- "There is nothing more deceptive than an obvious cough." - S.H.
- "The game is a face mask" - S.H.
- "Crime is commonplace. Face masks are rare. Therefore it is upon the face masks rather than upon the crime that you should dwell." - S.H.
from Julie McKuras. . .
- "Besides, it is the season of Coronavirus 19. Chance has put in our way a most singular and deadly problem, and its solution is its own reward." - S.H.
- "I paid the man and hurried into the church. There was not a soul there save the two whom I had followed and a surpliced clergyman, who seemed to be expostulating with them. They were all three standing six feet apart from each other in front of the altar, practicing good social distancing." - S.H.
- "A cardboard box was inside, filled with coarse salt. On emptying this, Miss Cushing was horrified to realize that she should have waited at least a day to open the box since COVID 19 can survive that long on cardboard." - Newspaper account
Senter Essay Contest invites student writers to submit essays, win cash and prizes. The Beacon Society is the organization devoted to bringing the world of Sherlock Holmes to young folks. Steve Mason tells us that their second annual R. Joel Senter, Sr. Essay Contest is now open for entries. Students are invited to read a story from the Canon and write an essay. Contestants are grouped according to grade levels--4th through 6th grades; 7th through 9th grades; and 10th through 12th grades. First prize in each group is $300, with second and third place winners raking in $200 and $100 respectively, along with handsome plaques. Deadline for entries is February 1, 2021, so let's all get the word out to the young folks in our lives. It's a great way to introduce them to the Master! Details are here.
Tiny Murders Back in 2017 this page took note of a fascinating exhibit at Washington's Renwick Gallery called "Murder Is Her Hobby: Frances Glessner Lee and The Nutshell Studies of Unexplained Death." As a forensics exercise in the service of detecting and solving crimes, Ms. Glessner Lee built miniature crime scenes in doll houses, and presented them as challenges for real detectives to ponder. Now, Les Klinger points us to a fine and detailed article in Atlas Obscura from the time of that exhibit. This photo of one of the miniature crime scenes contains a very Sherlockain clue, but you'll have to read the article to find the close-up image that reveals it.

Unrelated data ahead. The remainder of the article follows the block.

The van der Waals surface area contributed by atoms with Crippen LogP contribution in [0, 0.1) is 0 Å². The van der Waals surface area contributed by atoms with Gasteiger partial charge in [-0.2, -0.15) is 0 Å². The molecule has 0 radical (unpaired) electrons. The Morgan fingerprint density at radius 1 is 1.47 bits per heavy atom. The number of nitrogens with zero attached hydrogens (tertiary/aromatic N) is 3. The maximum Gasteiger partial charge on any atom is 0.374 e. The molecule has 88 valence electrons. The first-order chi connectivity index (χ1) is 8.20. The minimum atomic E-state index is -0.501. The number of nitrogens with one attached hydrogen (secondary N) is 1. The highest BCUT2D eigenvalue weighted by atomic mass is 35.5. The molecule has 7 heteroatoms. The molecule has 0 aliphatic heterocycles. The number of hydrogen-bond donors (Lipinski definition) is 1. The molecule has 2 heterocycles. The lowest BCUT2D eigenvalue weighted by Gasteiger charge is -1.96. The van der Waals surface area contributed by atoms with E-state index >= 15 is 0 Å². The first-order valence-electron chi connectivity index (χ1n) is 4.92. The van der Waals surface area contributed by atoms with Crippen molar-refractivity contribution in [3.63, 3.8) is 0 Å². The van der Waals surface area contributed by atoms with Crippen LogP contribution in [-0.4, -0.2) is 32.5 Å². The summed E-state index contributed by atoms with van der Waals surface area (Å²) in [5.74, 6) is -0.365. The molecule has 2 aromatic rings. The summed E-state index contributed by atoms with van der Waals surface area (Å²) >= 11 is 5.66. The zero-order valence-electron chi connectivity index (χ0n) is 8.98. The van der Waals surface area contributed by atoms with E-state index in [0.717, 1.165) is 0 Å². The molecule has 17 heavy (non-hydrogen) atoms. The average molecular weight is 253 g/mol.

The Red Circle had a wonderful time on Saturday, September 5, when more than 130 Sherlockians (and Holmesians) enjoyed hearing about "British Beginnings" with our guest Nick Utechin. You can read about Nick's talk and more in Carla Coupe's meeting notes. Plus, you can watch the video of the meeting by clicking on Nick's picture at the right.
Visitors from afar Many of us know Dr. Marina Stajic, one of New York's stalwart Sherlockians. For many years Marina was the toxicology expert in New York City's medical examiner's office, the perfect perch from which to survey all manner of poisonings in both the the Big Apple and the Canon. These days Marina is in Serbia, and it was from there that she joined us for our September 5 Red Circle meeting. At 4,670 miles from Washington, we reckon that Marina "came the farthest" to be with us, and it was great to have her along. She tells us she had a lot of fun at the meeting. Other international visitors came from Canada, Sweden, Argentina, Germany, France, Ireland and, of course, England.